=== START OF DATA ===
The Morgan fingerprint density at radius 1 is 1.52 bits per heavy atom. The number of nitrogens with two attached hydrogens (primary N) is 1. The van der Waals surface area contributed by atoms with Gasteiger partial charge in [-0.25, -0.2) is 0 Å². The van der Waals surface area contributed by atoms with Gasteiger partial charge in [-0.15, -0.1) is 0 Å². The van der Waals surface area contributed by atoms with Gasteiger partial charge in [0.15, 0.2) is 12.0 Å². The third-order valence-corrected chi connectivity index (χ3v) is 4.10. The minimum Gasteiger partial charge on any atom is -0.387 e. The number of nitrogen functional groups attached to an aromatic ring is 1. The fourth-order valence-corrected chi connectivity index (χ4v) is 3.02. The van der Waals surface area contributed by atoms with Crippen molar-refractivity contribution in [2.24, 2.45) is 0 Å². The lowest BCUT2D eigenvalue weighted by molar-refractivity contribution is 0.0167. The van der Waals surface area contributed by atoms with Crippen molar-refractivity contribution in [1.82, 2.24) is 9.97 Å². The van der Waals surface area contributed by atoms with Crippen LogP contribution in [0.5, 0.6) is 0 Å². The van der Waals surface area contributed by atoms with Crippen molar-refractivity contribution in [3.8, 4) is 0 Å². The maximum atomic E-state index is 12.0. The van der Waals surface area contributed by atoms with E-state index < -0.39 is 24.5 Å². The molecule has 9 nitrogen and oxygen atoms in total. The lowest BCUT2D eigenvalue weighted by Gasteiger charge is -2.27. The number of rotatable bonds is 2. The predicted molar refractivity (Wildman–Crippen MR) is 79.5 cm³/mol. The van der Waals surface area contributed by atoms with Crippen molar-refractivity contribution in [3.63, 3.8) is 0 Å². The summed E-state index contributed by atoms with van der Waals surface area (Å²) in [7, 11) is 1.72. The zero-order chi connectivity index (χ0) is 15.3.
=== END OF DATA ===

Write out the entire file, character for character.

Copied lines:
The Morgan fingerprint density at radius 1 is 1.52 bits per heavy atom. The number of nitrogens with two attached hydrogens (primary N) is 1. The van der Waals surface area contributed by atoms with Gasteiger partial charge in [-0.25, -0.2) is 0 Å². The van der Waals surface area contributed by atoms with Gasteiger partial charge in [-0.15, -0.1) is 0 Å². The van der Waals surface area contributed by atoms with Gasteiger partial charge in [0.15, 0.2) is 12.0 Å². The third-order valence-corrected chi connectivity index (χ3v) is 4.10. The minimum Gasteiger partial charge on any atom is -0.387 e. The number of nitrogen functional groups attached to an aromatic ring is 1. The fourth-order valence-corrected chi connectivity index (χ4v) is 3.02. The van der Waals surface area contributed by atoms with Crippen molar-refractivity contribution in [2.24, 2.45) is 0 Å². The lowest BCUT2D eigenvalue weighted by molar-refractivity contribution is 0.0167. The van der Waals surface area contributed by atoms with Crippen molar-refractivity contribution in [1.82, 2.24) is 9.97 Å². The van der Waals surface area contributed by atoms with Crippen LogP contribution in [0.5, 0.6) is 0 Å². The van der Waals surface area contributed by atoms with Crippen molar-refractivity contribution in [3.8, 4) is 0 Å². The maximum atomic E-state index is 12.0. The van der Waals surface area contributed by atoms with E-state index < -0.39 is 24.5 Å². The molecule has 9 nitrogen and oxygen atoms in total. The lowest BCUT2D eigenvalue weighted by Gasteiger charge is -2.27. The number of rotatable bonds is 2. The predicted molar refractivity (Wildman–Crippen MR) is 79.5 cm³/mol. The van der Waals surface area contributed by atoms with Crippen molar-refractivity contribution in [3.63, 3.8) is 0 Å². The summed E-state index contributed by atoms with van der Waals surface area (Å²) in [7, 11) is 1.72. The zero-order chi connectivity index (χ0) is 15.3.